Midlife and Overland

I started wondering what a midlife crisis would look like in our world a couple of years ago. I was pretty sure it did not involve surgical interventions, second homes, or fast cars, but there were murmurings and random admissions we could use an ATV to gain access to more terrain in the mountains. As much as I might like the idea of more easily passing vehicles on our narrow forest roads in route to a remote fishing spot, I cannot quite get my head wrapped around owning such a vehicle. Yet I needed to concede somewhere lest another crazy notion pop up.

At the same time, our midlife bodies started to creak a little more rolling out of a tent on a cold morning. There was a growing sense that we just might like to get off the ground and make camping life easier. Enter the midlife crisis debate of trailer versus camper. We went through the permutations and were drawn down a path towards a four-season truck camper. The previously mentioned narrow and remote roads are not conducive to trailering (except trailers that carry ATVs are somehow okay). We set our ambitions on the truck path and plotted when we would get a new truck to start the transition.

Then we took a switchback—enter the rooftop tent diversion. We have a perfectly fine truck, I am rather attached to it. Realization–what we needed was a penthouse for the vehicle we have. And lightning fast the research was done, the order placed, and by headlamp in the driveway one evening not long ago, we turned our old reliable ground tent transporting truck into an overlanding treehouse mobile.

That is how we get back to my concession and ATV avoidance plan. Now we have a very comfortable and always ready for adventure set-up that can go a lot of places off the grid. That has been my hang up. I do not always like the going when the roads get narrow, steep, muddy, sandy, rocky, or combinations thereof. I am learning to trust the truck, driver, and good sportsmanship of others on the roads.

We drove over Stony Pass in September. If I had known what the road would be like as we left Pole Creek and headed toward the Rio Grande Reservoir I might have begged to turn around for Silverton. Instead I was driving and grinding my teeth on the narrow, twisty route through the woods on the hills of the Rio Grande Valley. It was an educational experience for me in hind sight, but the anxiety in the truck was intense, and there were no hesitations to stop our forward progress as soon as we found a campsite next to a beautiful bend of the Rio Grande. As I fished my way up the river surrounded by early fall colors dotting gorgeous cliffs, I found myself forgetting the terrors of the road and only remembering the scenes and paradise we had found by taking that route. I had been hooked on the new lifestyle. We can punt the ATV down the road for later life crisis.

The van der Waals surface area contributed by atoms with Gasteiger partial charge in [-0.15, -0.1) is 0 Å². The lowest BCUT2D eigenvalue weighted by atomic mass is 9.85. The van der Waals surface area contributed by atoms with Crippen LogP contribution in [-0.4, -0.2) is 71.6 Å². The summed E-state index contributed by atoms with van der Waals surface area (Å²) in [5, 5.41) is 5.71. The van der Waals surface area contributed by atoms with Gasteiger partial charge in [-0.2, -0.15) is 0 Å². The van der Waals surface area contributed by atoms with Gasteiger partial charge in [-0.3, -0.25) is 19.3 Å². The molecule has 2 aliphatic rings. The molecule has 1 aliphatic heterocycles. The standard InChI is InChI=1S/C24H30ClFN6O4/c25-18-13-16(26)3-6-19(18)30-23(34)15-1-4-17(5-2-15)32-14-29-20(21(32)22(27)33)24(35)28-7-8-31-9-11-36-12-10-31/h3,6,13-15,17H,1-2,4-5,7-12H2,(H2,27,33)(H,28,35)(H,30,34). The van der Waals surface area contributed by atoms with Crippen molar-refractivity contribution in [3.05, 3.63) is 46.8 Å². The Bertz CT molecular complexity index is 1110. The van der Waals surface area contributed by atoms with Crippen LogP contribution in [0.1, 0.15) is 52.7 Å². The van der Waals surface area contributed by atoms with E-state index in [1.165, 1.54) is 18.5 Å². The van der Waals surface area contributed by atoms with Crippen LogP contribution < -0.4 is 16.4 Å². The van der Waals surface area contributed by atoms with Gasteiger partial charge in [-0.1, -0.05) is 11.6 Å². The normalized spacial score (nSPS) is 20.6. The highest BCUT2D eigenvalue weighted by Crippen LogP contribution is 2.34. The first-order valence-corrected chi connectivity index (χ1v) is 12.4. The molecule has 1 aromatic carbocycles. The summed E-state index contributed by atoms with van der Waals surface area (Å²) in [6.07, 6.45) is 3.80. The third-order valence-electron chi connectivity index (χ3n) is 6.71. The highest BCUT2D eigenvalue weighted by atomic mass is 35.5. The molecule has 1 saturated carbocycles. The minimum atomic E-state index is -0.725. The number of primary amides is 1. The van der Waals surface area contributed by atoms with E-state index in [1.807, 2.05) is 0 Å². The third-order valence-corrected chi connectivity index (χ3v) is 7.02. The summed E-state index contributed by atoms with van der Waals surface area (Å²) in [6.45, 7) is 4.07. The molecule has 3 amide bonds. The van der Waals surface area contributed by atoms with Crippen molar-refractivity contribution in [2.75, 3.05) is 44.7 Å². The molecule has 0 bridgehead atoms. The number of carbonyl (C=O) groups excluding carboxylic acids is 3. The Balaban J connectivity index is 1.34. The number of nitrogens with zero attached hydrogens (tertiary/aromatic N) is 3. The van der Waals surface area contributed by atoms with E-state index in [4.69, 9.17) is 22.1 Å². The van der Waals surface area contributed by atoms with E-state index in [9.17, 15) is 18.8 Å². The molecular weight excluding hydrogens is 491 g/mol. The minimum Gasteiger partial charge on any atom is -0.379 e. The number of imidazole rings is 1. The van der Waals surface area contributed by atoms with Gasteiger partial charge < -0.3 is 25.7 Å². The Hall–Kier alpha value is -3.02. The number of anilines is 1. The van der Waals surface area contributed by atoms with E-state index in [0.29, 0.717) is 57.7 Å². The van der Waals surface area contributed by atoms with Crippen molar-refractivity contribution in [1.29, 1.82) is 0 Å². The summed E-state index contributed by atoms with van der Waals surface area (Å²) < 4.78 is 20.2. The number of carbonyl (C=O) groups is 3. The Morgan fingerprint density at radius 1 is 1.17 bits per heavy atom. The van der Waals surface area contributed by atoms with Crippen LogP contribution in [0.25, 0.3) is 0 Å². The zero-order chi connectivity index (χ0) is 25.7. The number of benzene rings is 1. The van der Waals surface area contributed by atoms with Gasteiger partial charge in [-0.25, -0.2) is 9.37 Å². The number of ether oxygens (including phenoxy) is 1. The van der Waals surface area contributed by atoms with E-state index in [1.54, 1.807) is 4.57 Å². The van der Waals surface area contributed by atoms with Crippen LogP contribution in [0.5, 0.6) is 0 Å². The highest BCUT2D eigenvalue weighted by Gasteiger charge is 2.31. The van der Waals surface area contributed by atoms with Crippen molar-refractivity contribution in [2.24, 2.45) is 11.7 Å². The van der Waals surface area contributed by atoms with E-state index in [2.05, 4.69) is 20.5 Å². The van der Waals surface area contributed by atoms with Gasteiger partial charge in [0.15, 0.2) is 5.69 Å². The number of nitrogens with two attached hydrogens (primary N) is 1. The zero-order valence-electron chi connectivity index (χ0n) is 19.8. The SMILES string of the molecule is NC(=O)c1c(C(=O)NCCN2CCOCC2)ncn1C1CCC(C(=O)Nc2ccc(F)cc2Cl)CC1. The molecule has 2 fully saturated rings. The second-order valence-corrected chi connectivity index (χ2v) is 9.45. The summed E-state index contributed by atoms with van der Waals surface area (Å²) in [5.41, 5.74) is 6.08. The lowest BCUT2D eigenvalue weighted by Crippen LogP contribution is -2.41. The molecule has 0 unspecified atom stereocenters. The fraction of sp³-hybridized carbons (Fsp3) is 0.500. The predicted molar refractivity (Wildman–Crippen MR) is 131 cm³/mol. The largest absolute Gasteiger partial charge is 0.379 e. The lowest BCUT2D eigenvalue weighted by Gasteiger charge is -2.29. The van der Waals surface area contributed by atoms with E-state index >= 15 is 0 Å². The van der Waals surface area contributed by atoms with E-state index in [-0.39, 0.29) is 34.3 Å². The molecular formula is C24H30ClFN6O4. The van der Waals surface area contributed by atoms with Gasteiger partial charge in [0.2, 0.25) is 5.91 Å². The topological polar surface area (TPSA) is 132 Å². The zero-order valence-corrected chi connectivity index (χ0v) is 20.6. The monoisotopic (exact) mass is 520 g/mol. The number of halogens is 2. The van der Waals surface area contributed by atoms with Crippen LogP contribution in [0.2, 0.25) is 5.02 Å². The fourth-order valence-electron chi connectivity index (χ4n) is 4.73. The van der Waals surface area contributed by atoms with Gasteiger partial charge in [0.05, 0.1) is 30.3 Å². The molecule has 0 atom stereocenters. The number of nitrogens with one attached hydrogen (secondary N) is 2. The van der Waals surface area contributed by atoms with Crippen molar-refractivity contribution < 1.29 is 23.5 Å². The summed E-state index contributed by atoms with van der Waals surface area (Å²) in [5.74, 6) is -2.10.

Some may say our marital midlife crisis was the sudden onset ski addiction first emerging in our 40s. I say our midlife obsession is our insatiable need to be out there in our overlanding rig, whether we bring the fishing gear, ice axes, or quiver of skis. We crave pretty places all for us. The real crisis is figuring out where we want to head next.

For those that want to know: we choose the Tepui Kukenam Sky 3-person roof top tent and added an awning. The quality is excellent, and it sets up/takes down very quickly. We have plenty of space to sit in the tent with our crazy creek chairs to watch movies and ride out mountain thunderstorms. Our only issue is with the way it affixes to our rack—not particularly removable. Because we use it almost every weekend that is less important. We’re looking forward to adding the annex for extending our camping season. Oh—and my personal tip is to spend the bucks on the custom Tepui sleeping bag. It’s dreamy.

Motoring beside the Rio Grande Headwaters just below Stony Pass, San Juan Mountains, CO

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